[Raw collards dressed with olive oil, lemon, and garlic and marinated overnight. Photo by Jill Nienhiser for Farm Food Blog.]
A friend made this dish for a gathering and I really liked it. Have it only occasionally; see note about oxalates below.
- 2 bunches of raw collards
- About a 1/2 c olive oil (where to buy olive oil)
- Juice of one lemon (more if you like)
- 3-4 garlic cloves, crushed (more if you like it really pungent)
- Sea salt and freshly ground black pepper (where to buy salt and spices)
- Rinse the collards and shake off excess moisture. Strip the leaves from their tough center stems; discard stems. Tear or chop the collards into bite-sized pieces. Place in a large bowl.
- Add the remaining ingredients and toss. Adjust all ingredients to taste.
- Marinate the salad overnight in the fridge, to allow the greens to break down, soften, and absorb the oil and lemon. The greens will continue to soften over time, and it continues to taste good for several days (whereas a dressed lettuce salad is too soggy to keep).
Notes on collards and similar vegetables:
We hear a lot about how we should eat more dark leafy greens, and this recipe seems to fit the bill. However, collards, like many plant foods, have a high level of oxalates. Oxalates interfere with calcium and iron absorption and can irritate the mouth and intestinal tract. A diet high in oxalates from all food sources can even lead to kidney stones and other problems.
Sally Fallon in Nourishing Traditions says that oxalates are destroyed or
neutralized by cooking, and she recommends cooking all greens before eating them. However, William Shaw says oxalates are not destroyed by cooking (see the article below, “The Role of Oxalates…”). And in Chris Masterjohn’s review of The Perfect Health Diet, he relates a personal experience where he developed trouble from eating sweet potato fries (cooked) every day, and discovered his symptoms were from oxalates, which sweet potatoes are high in. So, if you really like this salad, great, but I wouldn’t eat it too often. (And not at all if you have had kidney stones or are prone to them.) Oxalates are just one of the many dangers of plant foods! Best to eat a very wide variety, and not have any one kind too frequently.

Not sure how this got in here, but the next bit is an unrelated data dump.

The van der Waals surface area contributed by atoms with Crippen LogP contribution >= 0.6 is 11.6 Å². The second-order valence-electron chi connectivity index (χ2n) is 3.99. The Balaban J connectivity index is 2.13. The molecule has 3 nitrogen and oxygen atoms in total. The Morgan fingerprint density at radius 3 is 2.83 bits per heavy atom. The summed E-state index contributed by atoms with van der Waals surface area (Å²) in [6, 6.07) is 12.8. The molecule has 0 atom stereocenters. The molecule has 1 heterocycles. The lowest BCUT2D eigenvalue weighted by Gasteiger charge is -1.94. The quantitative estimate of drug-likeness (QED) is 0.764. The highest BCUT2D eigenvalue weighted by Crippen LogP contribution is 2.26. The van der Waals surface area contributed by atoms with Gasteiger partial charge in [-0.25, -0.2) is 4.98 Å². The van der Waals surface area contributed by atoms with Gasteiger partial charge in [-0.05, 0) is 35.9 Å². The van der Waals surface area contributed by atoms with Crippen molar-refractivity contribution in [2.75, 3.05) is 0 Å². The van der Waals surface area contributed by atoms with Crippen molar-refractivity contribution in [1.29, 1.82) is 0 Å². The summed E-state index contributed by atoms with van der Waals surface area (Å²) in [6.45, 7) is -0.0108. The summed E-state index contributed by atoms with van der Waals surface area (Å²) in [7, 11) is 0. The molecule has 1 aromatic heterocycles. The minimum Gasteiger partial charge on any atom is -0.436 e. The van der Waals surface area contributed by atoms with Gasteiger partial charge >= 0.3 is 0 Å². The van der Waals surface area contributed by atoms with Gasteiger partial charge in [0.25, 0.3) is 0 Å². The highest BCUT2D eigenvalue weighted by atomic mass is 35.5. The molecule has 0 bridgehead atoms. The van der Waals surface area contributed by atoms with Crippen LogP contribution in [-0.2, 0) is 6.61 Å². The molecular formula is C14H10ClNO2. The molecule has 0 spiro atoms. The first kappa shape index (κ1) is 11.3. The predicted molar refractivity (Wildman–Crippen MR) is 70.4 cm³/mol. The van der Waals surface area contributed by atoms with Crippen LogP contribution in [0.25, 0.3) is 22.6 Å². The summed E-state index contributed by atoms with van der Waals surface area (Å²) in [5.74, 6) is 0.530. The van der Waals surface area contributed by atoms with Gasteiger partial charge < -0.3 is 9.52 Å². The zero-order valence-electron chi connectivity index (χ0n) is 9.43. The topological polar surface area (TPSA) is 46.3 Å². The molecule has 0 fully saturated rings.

Check out these articles for more information on oxalates.
In addition, collards are in the family of “crucifers” along with other cabbage family members like broccoli, Brussels sprouts, cabbage, cauliflower, kale, kohlrabi, mustard, rutabaga, turnip, bok choy, arugula, horseradish, radish, wasabi, and watercress. Raw or lightly cooked crucifers release substances called goitrogens. In small amounts, these substances increase the need for iodine, and in large amounts, can damage the thyroid gland.
Chris Masterjohn in Bearers of the Cross: Crucifers in the Context of Traditional Diets and Modern Science says that steaming or microwaving crucifers until “fully cooked” (he does not define this) can reduce goitrogens, but only by about a third. Since your digestive bacteria act on the crucifers and release the goitrogens, how much is released depends somewhat on the individual. Many people only briefly steam vegetables like broccoli and cauliflower, so that may not have significant effect on the goitrogen level. Boiling for 30 minutes can reduce the goitrogens by
about 90 percent. Fermenting (such as for sauerkraut) does not reduce them.
So, raw crucifers should probably be eaten rarely, fermented perhaps a bit more often (since they’re usually eaten in small amounts as a condiment, and give you the benefit of beneficial bacteria). If you eat crucifers quite regularly, you probably should boil most of them for 30 minutes. (I can’t remember ever boiling a vegetable for 30 minutes!) In any case, best to ensure you get adequate iodine in the diet.
Reading that article was a bit depressing, since I enjoy lightly steamed cauliflower, broccoli, and kale; roasted or sauteed Brussels sprouts; and raw arugula in salad several times per month; plus this raw collards salad or cole slaw maybe once or twice a year. Plus probably weekly servings of sauerkraut, and
occasional raw radish, broccoli, or cauliflower on salads or crudite platters with dips. I wonder whether they all have equal levels of goitrogens (would love to find out arugula is lower–it’s my favorite salad leaf). If anyone knows about the relative levels of goitrogens in different crucifers, please let me know!
Filed under: The Food by Jill